I decided to start this blog as a way to record my musings and observations here in Georgia. It's just for fun really, don't expect any in depth posts about the history or recipes unless I feel peculiar that day because you can just Google it or ask a Georgian about the qvervi wine-making process or Shota Rustaveli's infatuation with King Tamar, they will be more than happy. If I know of other sites that relate then I'll do my best to link them.

So, some context... I've been hiding away in the depths of England for nineteen years of my life, a delicate equilibrium of Oxford English arrogance with some country-bumpkin Wiltshire roots.. I had itchy feet from about the age of 12 where I was ready to go and explore although it wasn't until I was 18 where I really had a taste of other cultures after touring Europe for a month with InterRail.

While I was living here I worked in Oxford alongside my studies which is where I first experienced a Kart. Shamefully, I hadn't even heard of Georgia when we started chatting on the bus which surprises me more and more that there's a huge region between Europe and Asia that just isn't mentioned in the UK. Not even when learning about Stalin in my GCSE history lessons. Anyway, the more we got to know each other in our relationship, the more I developed an idea about this mysterious Caucasian country. I've been fascinated by Eastern Europe since visiting Warsaw and Sofia, so I was keen to visit Georgia pretty much from the beginning where I was shown the Georgian alphabet and told about the impact of the Soviet Union.

I had some basic knowledge of Georgia by the time he finished his studies and flew back to Tbilisi, I could atleast say 'madloba' and 'gaumarjos' anyway. I moved to London a month later, wanting to explore and take in as much as I could before starting university in September. I was pretty much alone in London that month - exciting at first until you realise how expensive it is, and walking between Whitechapel and the Tower of London everyday soon loses it's novelty. So after five months of cold and dreary long-distance London, I visited Tbilisi over the Christmas holidays flying via Kiev.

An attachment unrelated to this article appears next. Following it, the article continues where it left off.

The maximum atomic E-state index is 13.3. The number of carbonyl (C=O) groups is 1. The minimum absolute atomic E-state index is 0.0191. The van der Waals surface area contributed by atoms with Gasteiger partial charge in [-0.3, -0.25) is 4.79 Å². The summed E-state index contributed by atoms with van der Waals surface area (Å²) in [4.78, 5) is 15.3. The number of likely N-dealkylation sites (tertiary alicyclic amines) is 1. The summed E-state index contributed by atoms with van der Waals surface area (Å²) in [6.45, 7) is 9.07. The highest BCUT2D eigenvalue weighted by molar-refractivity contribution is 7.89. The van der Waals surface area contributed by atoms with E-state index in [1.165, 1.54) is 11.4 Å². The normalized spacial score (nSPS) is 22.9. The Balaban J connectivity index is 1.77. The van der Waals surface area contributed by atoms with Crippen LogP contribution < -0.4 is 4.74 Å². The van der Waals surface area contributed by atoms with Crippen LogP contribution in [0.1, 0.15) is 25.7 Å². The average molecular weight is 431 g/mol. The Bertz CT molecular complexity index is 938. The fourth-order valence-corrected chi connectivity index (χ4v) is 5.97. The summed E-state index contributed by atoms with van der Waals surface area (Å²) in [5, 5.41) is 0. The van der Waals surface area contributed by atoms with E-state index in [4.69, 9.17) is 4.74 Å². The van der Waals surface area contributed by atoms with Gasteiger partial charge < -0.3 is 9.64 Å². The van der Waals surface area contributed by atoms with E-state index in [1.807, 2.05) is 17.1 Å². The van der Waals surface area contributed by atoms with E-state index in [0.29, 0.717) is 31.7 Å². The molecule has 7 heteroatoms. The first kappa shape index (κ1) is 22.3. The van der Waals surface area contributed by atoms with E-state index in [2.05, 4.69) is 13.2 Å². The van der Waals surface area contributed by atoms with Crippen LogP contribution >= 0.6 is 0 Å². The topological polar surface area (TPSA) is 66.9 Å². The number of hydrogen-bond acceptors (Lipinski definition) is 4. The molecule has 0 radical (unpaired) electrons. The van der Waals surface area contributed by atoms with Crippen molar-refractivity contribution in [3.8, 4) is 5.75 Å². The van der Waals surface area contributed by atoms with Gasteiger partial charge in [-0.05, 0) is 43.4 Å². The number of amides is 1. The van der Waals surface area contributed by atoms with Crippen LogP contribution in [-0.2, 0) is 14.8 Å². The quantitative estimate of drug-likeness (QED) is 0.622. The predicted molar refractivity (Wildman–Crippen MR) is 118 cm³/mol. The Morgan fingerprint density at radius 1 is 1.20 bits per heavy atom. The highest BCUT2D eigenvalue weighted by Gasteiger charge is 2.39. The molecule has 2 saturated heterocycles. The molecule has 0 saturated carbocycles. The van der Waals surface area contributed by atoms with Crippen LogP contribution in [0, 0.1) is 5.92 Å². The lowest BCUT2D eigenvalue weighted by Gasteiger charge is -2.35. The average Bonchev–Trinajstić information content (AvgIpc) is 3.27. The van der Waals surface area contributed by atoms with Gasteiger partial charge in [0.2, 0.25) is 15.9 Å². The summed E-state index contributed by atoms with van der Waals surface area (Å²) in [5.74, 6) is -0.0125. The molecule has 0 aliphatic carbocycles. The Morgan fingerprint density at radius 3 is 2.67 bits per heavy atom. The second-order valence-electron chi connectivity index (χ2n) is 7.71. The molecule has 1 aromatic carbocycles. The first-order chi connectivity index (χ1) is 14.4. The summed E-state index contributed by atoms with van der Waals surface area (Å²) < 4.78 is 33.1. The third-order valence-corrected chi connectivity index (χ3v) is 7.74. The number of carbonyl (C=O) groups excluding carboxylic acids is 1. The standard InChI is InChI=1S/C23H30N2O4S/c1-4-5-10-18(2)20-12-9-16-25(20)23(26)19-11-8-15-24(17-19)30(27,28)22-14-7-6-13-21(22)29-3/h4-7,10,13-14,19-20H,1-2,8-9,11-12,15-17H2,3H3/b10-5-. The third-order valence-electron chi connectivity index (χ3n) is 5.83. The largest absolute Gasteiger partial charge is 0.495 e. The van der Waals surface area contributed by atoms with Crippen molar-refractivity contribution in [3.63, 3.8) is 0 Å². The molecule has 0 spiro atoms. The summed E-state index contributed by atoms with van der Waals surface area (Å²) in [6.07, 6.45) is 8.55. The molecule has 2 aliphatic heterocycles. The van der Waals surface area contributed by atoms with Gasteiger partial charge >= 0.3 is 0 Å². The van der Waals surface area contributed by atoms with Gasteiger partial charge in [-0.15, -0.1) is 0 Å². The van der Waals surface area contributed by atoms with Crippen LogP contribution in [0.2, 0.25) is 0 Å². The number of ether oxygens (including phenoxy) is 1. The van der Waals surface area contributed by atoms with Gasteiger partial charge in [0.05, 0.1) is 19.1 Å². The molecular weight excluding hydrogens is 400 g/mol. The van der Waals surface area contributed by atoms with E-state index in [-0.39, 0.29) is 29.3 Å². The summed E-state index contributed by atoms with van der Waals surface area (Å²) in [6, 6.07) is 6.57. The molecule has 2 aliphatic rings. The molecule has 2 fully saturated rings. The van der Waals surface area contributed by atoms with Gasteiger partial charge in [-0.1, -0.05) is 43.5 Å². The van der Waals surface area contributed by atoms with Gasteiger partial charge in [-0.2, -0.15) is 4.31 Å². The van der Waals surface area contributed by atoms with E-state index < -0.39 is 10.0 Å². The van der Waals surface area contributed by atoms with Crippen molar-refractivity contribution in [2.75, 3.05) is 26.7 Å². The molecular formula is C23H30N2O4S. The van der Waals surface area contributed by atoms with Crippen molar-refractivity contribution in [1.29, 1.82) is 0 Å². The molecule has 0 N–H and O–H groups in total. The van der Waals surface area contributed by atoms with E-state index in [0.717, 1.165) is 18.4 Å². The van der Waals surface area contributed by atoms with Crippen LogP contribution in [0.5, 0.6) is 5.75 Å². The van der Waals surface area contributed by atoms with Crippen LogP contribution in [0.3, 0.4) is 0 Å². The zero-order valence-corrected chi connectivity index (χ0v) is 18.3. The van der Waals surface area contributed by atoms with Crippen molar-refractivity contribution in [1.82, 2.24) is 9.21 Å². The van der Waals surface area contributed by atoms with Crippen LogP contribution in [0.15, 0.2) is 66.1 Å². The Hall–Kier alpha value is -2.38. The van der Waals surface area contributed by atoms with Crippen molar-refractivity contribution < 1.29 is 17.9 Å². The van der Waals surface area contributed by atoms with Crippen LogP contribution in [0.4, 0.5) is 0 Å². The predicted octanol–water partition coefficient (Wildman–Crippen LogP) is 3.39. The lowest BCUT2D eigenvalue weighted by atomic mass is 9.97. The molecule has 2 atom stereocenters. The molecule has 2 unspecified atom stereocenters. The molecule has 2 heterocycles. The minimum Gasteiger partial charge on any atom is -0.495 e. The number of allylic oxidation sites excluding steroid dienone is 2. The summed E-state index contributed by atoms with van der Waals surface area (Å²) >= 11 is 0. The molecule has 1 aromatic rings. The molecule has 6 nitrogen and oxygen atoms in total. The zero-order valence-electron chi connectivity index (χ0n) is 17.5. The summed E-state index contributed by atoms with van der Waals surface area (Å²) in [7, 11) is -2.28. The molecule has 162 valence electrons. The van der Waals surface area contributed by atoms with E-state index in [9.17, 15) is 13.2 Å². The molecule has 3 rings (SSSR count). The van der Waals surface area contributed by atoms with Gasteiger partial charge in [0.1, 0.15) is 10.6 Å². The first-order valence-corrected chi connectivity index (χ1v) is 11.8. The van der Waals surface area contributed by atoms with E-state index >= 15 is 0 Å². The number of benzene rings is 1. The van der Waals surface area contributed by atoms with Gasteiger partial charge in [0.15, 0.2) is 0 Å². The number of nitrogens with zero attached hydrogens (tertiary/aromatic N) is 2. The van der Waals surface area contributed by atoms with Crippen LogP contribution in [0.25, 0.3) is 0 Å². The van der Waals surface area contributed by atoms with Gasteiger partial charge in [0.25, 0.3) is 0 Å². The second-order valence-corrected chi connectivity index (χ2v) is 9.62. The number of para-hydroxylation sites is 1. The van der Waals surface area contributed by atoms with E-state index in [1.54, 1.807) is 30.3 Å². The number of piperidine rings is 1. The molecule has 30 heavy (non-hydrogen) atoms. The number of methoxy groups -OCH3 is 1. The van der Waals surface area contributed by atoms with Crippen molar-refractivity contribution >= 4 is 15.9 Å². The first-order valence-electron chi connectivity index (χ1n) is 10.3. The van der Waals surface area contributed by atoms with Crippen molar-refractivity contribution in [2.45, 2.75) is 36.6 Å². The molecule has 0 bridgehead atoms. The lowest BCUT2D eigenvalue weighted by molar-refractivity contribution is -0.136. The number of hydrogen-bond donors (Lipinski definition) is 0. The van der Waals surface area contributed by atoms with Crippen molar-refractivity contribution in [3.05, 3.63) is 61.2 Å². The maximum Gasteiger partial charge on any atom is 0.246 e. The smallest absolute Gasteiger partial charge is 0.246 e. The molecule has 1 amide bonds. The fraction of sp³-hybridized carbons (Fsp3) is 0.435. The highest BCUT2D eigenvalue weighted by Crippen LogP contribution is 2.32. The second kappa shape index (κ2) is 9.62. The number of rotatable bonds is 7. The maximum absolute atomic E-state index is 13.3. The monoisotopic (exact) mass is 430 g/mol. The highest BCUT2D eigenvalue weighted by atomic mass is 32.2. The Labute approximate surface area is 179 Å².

This is a story for another time but I was intrigued by Kiev and wanted to visit so booked flights with a 20 hour connection only to spend this time sat in the airport being told by locals that it was too dangerous (the protests in Kiev were just kicking off, looking at the situation now it's for the best). In typical Georgian style we headed straight to a restaurant and shared khinkali and a colossal caeser salad, with chacha and wine to wash it down. This trip also featured a visit to Kakheti as my boyfriend's sister lives near Kvareli but again, for another time. Insert another four months of complaining about London and missing trees when I came back to Georgia for my 20th birthday. This time we visited his Russian Bebo in Chiatura and I was beginning to see Georgia as more than a tourist.

Now I'm back, a year after he left the UK, living here. Earlier than planned (which will officially be October time) due to some really heart-breaking news that I'd rather not expand on just yet, doing my best to learn Kartuli, cook some Georgian dishes and explore.

I woke up to the sound of the neighbour's pig being slaughtered this morning. It still makes me squirm since I'm not really a meat-eater anyway but it got me thinking about Georgian life and how I'm seeing it from a distorted point of view. I'm painfully British in my manners and habits but I've been welcomed into the midst of a wonderful Georgian family, doing my best to empathise and understand their traditions whilst seeing it all first hand for myself.

Photo taken from Mtatsminda